Burying the Etrog
October 16, 2015
Every week, Jody Hirsh, the JCC's Judaic Education Director, provides a Judaic message that is featured at the top of the JCC's weekly email newsletter. Below is the Shabbat message for Friday, October 16, 2015.
Burying the Etrog
On October 14th, we buried the Etrog. What??? You might ask. You buried the Etrog? What? How? Why? Of course we would never bury an Etrog on Shabbat – there are no Jewish burials on Shabbat for anything. Not even for an Etrog. We did it on Wednesday. So what is an Etrog? An Etrog is a citron – a lemonlike fruit that is one of the central ritual objects for the holiday of Sukkot, which we just had. The Torah tells us that “On the first day you shall take the fruit of beautiful trees, branches of palm trees, boughs of leafy trees, and willows of the brook and you shall rejoice before Adonai your God seven days.” The palm branches, the leafy trees (myrtle), and the willows form the “lulav” which is a combination of all three of those plants bound together. (Actually, the word lulav means “palm frond.”) These are waved in particular ways on the holiday along with the Etrog (the fruit of beautiful trees). It is connected with rejoicing – which is required on the holiday. Imagine... joy is REQUIRED. The Etrog is a very distinctive fruit. It has a unique sweet smell. The skin is sweet and edible. It never rots – it only dries up. The most prized etrogim are from Israel. Even a couple of hundred years ago when transporting an Etrog from the Holy Land was almost impossible, poor families would save their pennies in order to purchase one. People often keep them, using them as the spice for the end-of-Shabbat spices. But many people cook with them, making Etrog schnapps, or Etrog cookies, or Etrog cakes. Our own Rabbi Shari Shamah collects Etrogs at the end of Sukkot. And with those Etrogs, she makes the most exotic Etrog cake. Here at the JCC, we wait for her post Sukkot Etrog cake. But… this year there’s trouble in Paradise. Last year was a Sabbatical Year! What does that mean? Every seven years, according to the Torah, is a year to take off, to refrain from planting, to renew the earth. In the land of Israel, in any case, it’s forbidden to actually cultivate fields.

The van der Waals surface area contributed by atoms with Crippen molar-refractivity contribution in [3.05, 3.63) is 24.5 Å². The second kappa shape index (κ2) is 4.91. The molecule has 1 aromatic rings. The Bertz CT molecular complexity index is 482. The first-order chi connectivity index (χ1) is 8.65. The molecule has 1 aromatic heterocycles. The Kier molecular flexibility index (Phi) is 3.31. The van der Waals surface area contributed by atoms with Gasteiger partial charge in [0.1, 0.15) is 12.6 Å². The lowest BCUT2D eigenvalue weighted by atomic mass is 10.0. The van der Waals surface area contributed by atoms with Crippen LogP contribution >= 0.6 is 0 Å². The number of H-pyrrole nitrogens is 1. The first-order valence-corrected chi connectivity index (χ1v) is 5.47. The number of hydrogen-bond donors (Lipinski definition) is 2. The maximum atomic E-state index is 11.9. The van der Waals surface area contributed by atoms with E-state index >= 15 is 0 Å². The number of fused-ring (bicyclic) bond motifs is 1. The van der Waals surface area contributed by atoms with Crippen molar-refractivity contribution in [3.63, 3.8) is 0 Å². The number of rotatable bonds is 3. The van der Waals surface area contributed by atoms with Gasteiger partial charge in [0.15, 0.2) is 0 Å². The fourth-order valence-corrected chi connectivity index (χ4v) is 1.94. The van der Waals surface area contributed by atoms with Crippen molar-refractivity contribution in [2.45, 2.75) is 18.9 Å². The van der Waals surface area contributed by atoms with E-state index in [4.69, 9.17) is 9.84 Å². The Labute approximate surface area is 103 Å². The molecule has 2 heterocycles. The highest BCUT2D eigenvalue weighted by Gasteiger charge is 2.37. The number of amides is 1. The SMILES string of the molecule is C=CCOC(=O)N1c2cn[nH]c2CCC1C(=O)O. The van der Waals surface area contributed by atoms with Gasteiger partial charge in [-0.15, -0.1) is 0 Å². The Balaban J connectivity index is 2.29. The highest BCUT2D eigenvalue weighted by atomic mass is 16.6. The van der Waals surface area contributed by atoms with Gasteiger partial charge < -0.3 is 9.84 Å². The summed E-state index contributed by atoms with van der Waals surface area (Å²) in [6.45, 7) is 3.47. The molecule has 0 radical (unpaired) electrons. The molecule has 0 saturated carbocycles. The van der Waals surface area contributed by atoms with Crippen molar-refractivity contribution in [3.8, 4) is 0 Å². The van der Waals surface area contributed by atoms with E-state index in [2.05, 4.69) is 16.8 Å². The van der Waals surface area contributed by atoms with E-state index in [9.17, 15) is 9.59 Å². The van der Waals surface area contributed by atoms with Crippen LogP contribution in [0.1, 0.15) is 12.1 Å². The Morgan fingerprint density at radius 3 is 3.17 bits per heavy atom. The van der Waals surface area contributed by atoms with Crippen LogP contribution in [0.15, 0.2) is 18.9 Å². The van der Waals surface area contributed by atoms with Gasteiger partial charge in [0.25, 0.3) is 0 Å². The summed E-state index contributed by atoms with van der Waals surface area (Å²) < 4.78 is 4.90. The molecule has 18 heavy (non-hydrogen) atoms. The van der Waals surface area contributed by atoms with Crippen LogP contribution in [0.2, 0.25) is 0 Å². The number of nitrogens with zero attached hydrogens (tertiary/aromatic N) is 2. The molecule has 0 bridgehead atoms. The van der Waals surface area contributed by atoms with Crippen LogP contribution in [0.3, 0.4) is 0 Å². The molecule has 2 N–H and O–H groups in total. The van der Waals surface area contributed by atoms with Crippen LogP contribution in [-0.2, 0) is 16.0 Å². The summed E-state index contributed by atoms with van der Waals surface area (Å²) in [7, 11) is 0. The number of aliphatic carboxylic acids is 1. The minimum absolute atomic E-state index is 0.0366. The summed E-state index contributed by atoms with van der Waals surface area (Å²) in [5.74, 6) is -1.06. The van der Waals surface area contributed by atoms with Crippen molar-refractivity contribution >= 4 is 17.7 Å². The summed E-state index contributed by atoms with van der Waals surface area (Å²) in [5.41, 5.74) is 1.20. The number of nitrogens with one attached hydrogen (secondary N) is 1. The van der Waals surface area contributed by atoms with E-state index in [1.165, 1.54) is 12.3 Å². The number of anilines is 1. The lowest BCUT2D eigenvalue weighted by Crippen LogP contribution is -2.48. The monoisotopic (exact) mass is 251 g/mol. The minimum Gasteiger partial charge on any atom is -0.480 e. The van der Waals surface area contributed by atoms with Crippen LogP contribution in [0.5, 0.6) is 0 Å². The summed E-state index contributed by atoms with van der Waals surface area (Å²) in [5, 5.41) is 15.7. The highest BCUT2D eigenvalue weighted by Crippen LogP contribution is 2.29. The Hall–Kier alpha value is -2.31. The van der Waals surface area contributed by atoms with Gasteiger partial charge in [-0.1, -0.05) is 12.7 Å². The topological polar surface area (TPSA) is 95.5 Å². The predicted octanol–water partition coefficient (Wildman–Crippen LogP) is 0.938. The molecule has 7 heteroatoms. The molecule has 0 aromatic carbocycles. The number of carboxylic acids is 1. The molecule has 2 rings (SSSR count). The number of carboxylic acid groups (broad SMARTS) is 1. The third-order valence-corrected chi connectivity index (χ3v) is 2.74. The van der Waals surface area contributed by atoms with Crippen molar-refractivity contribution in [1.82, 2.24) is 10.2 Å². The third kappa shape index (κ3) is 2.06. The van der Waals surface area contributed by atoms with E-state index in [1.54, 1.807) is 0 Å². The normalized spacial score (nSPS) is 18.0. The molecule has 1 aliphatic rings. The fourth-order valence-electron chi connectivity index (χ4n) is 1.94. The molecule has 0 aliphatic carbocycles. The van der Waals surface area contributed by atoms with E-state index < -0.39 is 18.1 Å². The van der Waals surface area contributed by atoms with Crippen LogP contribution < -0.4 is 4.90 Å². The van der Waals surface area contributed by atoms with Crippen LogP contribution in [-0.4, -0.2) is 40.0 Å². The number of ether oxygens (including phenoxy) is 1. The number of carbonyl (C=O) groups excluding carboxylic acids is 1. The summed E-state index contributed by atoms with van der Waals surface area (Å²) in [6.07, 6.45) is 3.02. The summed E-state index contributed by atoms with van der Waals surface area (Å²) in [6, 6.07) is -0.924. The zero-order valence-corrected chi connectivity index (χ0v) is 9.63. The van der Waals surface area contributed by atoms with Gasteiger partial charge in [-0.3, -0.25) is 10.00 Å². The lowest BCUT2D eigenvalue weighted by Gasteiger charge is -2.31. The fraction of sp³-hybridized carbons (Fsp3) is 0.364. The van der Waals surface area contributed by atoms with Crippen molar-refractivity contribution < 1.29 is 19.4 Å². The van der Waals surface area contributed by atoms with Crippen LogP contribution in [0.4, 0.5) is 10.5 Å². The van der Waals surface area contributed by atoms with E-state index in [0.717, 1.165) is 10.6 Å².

So – that brings us back to the Etrog. This new year that started at Rosh HaShanah is 5776 (2015/16). Last year, 5775, was a Sabbatical year. That means that the Etrog we used on Sukkot was the product of Israel during the Sabbatical year! And here’s the complication. Technically it shouldn’t be used. But, then again, it’s a holy object according to tradition; therefore it should be used for the Sukkot ritual. But, on the other hand, we shouldn’t use it for any non-ritual, like baking it or infusing vodka with it. But then… what do you do with it? Yep. We need to bury it. This is exactly what we did on October 14.